We Don’t Kidnap Imams

Father Michael Sinnott
Father Michael Sinnott (photo: CNS/Reuters)

One of the ongoing difficulties of dialogue with Islam is that there is a very fundamental disconnect between the behavior of people who are highly animated by their Christian faith, and the actions undertaken by a substantial number of committed Muslims.

This has been reaffirmed once again last weekend by the kidnapping in the southern Philippines of a 79-year-old Irish missionary priest, Father Michael Sinnott. The identity of the kidnappers has yet to be firmly established, but virtually no one doubts Father Sinnott is being held hostage by Muslim militants.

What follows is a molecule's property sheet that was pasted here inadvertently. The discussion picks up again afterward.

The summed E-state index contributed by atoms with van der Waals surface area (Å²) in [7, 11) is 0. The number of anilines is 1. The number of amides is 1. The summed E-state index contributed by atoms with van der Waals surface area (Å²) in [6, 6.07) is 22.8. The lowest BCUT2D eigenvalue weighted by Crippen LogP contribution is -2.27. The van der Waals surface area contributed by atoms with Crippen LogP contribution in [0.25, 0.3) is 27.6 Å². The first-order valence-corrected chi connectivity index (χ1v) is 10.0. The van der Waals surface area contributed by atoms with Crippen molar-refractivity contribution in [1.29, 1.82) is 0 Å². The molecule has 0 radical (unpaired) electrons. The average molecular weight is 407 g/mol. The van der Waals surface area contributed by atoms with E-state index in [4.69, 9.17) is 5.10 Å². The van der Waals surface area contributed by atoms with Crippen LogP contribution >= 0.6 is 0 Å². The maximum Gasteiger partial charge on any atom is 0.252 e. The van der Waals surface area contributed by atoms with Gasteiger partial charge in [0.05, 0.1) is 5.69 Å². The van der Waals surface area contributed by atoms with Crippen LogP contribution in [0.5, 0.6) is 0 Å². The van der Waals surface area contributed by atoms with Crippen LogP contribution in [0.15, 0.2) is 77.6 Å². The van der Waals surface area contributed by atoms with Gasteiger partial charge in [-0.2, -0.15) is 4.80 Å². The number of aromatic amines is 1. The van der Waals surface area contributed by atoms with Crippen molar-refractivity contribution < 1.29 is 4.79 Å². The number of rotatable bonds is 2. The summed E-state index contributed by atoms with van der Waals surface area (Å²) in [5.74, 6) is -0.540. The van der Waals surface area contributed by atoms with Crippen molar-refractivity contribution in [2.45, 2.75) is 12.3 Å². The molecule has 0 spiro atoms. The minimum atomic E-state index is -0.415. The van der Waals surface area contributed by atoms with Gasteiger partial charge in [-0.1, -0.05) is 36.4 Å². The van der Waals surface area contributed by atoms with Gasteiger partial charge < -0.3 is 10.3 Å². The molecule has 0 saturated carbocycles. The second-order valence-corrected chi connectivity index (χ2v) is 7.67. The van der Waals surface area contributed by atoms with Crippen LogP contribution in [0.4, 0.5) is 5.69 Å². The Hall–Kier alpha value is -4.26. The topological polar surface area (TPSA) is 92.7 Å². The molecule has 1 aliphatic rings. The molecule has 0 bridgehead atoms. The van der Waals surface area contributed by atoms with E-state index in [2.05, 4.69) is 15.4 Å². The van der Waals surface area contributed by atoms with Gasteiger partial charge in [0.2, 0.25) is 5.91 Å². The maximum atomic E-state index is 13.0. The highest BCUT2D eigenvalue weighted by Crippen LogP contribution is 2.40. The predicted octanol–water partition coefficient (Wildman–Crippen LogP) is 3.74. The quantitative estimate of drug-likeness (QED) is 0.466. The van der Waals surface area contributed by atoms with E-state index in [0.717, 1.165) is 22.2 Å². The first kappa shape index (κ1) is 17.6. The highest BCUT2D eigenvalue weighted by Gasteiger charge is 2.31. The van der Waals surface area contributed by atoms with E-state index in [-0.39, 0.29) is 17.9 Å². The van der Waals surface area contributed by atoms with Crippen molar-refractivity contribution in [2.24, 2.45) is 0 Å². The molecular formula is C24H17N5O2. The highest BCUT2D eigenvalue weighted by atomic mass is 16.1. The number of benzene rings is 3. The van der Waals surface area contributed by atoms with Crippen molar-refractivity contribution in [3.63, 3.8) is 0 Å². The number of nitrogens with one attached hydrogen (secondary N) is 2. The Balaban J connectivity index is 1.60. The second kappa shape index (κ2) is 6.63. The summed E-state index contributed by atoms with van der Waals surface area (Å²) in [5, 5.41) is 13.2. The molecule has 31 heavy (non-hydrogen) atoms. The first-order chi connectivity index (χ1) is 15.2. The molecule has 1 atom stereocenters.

Where is the united outcry of Muslims around the world, against the constant commission of this kind of violence by their co-religionists against Christians? When Christian-Muslim dialogue does occur, Muslims generally represent themselves as the victims and Christians as the oppressors, despite the concrete reality that the dynamic of persecution is almost always the reverse when acts of violence are committed in the name of religion.

Or, to drive the point home in a more visceral way, when was the last time you read a media account about Christian extremists kidnapping an imam?